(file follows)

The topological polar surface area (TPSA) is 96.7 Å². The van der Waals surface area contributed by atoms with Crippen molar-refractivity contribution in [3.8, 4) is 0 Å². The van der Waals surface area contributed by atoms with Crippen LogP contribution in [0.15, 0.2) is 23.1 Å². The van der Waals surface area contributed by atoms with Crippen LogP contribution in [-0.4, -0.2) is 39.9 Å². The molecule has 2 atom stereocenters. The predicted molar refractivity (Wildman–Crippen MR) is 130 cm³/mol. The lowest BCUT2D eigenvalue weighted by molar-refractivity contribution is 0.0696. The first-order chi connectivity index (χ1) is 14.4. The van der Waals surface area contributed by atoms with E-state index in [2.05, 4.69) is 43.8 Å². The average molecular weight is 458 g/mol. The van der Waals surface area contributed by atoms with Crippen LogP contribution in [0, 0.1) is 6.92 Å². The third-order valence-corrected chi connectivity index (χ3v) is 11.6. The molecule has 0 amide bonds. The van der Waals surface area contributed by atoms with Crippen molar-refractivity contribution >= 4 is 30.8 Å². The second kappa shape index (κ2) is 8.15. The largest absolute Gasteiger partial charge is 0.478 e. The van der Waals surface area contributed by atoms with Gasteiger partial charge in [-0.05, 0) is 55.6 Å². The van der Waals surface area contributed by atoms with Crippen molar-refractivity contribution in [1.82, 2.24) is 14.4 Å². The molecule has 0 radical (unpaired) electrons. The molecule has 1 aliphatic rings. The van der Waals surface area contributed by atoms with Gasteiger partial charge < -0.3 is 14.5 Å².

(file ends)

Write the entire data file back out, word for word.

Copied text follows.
The topological polar surface area (TPSA) is 96.7 Å². The van der Waals surface area contributed by atoms with Crippen molar-refractivity contribution in [3.8, 4) is 0 Å². The van der Waals surface area contributed by atoms with Crippen LogP contribution in [0.15, 0.2) is 23.1 Å². The van der Waals surface area contributed by atoms with Crippen LogP contribution in [-0.4, -0.2) is 39.9 Å². The molecule has 2 atom stereocenters. The predicted molar refractivity (Wildman–Crippen MR) is 130 cm³/mol. The lowest BCUT2D eigenvalue weighted by molar-refractivity contribution is 0.0696. The first-order chi connectivity index (χ1) is 14.4. The van der Waals surface area contributed by atoms with E-state index in [2.05, 4.69) is 43.8 Å². The average molecular weight is 458 g/mol. The van der Waals surface area contributed by atoms with Crippen LogP contribution in [0, 0.1) is 6.92 Å². The third-order valence-corrected chi connectivity index (χ3v) is 11.6. The molecule has 0 amide bonds. The van der Waals surface area contributed by atoms with Crippen molar-refractivity contribution >= 4 is 30.8 Å². The second kappa shape index (κ2) is 8.15. The largest absolute Gasteiger partial charge is 0.478 e. The van der Waals surface area contributed by atoms with Gasteiger partial charge in [-0.05, 0) is 55.6 Å². The van der Waals surface area contributed by atoms with Crippen molar-refractivity contribution in [1.82, 2.24) is 14.4 Å². The molecule has 0 radical (unpaired) electrons. The molecule has 1 aliphatic rings. The van der Waals surface area contributed by atoms with Gasteiger partial charge < -0.3 is 14.5 Å².